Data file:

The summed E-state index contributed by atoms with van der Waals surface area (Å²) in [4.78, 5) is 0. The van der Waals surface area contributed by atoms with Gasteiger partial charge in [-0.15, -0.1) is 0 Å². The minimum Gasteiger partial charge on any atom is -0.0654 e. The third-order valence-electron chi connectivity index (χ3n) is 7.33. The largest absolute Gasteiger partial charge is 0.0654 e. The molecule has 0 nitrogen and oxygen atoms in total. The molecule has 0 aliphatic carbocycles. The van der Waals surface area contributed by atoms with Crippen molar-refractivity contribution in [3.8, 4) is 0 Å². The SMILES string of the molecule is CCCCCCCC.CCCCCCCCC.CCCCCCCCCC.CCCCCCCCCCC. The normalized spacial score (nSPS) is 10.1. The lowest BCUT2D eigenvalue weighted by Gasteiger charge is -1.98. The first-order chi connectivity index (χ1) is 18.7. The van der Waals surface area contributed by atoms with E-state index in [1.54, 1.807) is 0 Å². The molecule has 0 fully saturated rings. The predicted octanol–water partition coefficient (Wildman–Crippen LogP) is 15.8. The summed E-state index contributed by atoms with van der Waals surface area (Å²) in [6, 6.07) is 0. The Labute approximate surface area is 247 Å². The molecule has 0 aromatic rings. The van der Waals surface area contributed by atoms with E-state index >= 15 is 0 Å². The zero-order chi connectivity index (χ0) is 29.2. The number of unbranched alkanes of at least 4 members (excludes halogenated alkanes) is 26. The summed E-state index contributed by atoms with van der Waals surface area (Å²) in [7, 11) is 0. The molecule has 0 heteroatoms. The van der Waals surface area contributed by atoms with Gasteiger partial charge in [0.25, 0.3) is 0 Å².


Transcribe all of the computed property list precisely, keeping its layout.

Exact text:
The summed E-state index contributed by atoms with van der Waals surface area (Å²) in [4.78, 5) is 0. The van der Waals surface area contributed by atoms with Gasteiger partial charge in [-0.15, -0.1) is 0 Å². The minimum Gasteiger partial charge on any atom is -0.0654 e. The third-order valence-electron chi connectivity index (χ3n) is 7.33. The largest absolute Gasteiger partial charge is 0.0654 e. The molecule has 0 nitrogen and oxygen atoms in total. The molecule has 0 aliphatic carbocycles. The van der Waals surface area contributed by atoms with Crippen molar-refractivity contribution in [3.8, 4) is 0 Å². The SMILES string of the molecule is CCCCCCCC.CCCCCCCCC.CCCCCCCCCC.CCCCCCCCCCC. The normalized spacial score (nSPS) is 10.1. The lowest BCUT2D eigenvalue weighted by Gasteiger charge is -1.98. The first-order chi connectivity index (χ1) is 18.7. The van der Waals surface area contributed by atoms with E-state index in [1.54, 1.807) is 0 Å². The molecule has 0 fully saturated rings. The predicted octanol–water partition coefficient (Wildman–Crippen LogP) is 15.8. The summed E-state index contributed by atoms with van der Waals surface area (Å²) in [6, 6.07) is 0. The Labute approximate surface area is 247 Å². The molecule has 0 aromatic rings. The van der Waals surface area contributed by atoms with E-state index >= 15 is 0 Å². The zero-order chi connectivity index (χ0) is 29.2. The number of unbranched alkanes of at least 4 members (excludes halogenated alkanes) is 26. The summed E-state index contributed by atoms with van der Waals surface area (Å²) in [7, 11) is 0. The molecule has 0 heteroatoms. The van der Waals surface area contributed by atoms with Gasteiger partial charge in [0.25, 0.3) is 0 Å².